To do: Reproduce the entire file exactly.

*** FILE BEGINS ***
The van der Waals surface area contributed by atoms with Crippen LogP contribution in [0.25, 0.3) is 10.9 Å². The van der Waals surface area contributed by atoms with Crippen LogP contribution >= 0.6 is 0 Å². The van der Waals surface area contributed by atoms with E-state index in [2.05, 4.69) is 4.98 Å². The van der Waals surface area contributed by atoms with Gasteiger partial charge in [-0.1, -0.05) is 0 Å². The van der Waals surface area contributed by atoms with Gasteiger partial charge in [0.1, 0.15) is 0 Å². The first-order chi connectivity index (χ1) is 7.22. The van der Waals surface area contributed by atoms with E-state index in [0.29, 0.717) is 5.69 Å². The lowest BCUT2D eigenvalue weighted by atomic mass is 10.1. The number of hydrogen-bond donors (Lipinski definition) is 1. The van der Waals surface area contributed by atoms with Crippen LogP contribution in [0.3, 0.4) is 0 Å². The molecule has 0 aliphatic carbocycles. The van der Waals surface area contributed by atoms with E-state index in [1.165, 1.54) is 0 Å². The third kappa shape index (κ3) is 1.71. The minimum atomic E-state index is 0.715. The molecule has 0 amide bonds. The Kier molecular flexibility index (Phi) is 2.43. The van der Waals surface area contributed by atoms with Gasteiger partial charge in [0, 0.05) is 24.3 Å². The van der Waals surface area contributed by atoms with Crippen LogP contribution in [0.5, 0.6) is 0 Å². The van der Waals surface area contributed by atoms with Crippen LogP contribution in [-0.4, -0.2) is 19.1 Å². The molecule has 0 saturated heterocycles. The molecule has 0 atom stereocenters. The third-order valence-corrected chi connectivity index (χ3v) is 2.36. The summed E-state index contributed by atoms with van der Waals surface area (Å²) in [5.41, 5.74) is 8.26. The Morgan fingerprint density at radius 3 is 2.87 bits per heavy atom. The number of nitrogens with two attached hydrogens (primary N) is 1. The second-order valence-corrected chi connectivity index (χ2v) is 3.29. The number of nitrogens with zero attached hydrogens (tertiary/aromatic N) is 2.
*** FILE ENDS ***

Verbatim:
The van der Waals surface area contributed by atoms with Crippen LogP contribution in [0.25, 0.3) is 10.9 Å². The van der Waals surface area contributed by atoms with Crippen LogP contribution >= 0.6 is 0 Å². The van der Waals surface area contributed by atoms with E-state index in [2.05, 4.69) is 4.98 Å². The van der Waals surface area contributed by atoms with Gasteiger partial charge in [-0.1, -0.05) is 0 Å². The van der Waals surface area contributed by atoms with Gasteiger partial charge in [0.1, 0.15) is 0 Å². The first-order chi connectivity index (χ1) is 7.22. The van der Waals surface area contributed by atoms with E-state index in [0.29, 0.717) is 5.69 Å². The lowest BCUT2D eigenvalue weighted by atomic mass is 10.1. The number of hydrogen-bond donors (Lipinski definition) is 1. The van der Waals surface area contributed by atoms with Crippen LogP contribution in [0.3, 0.4) is 0 Å². The molecule has 0 aliphatic carbocycles. The van der Waals surface area contributed by atoms with E-state index in [1.165, 1.54) is 0 Å². The third kappa shape index (κ3) is 1.71. The minimum atomic E-state index is 0.715. The molecule has 0 amide bonds. The Kier molecular flexibility index (Phi) is 2.43. The van der Waals surface area contributed by atoms with Gasteiger partial charge in [0, 0.05) is 24.3 Å². The van der Waals surface area contributed by atoms with Crippen LogP contribution in [0.5, 0.6) is 0 Å². The van der Waals surface area contributed by atoms with Crippen LogP contribution in [-0.4, -0.2) is 19.1 Å². The molecule has 0 saturated heterocycles. The molecule has 0 atom stereocenters. The third-order valence-corrected chi connectivity index (χ3v) is 2.36. The summed E-state index contributed by atoms with van der Waals surface area (Å²) in [5.41, 5.74) is 8.26. The Morgan fingerprint density at radius 3 is 2.87 bits per heavy atom. The number of nitrogens with two attached hydrogens (primary N) is 1. The second-order valence-corrected chi connectivity index (χ2v) is 3.29. The number of nitrogens with zero attached hydrogens (tertiary/aromatic N) is 2.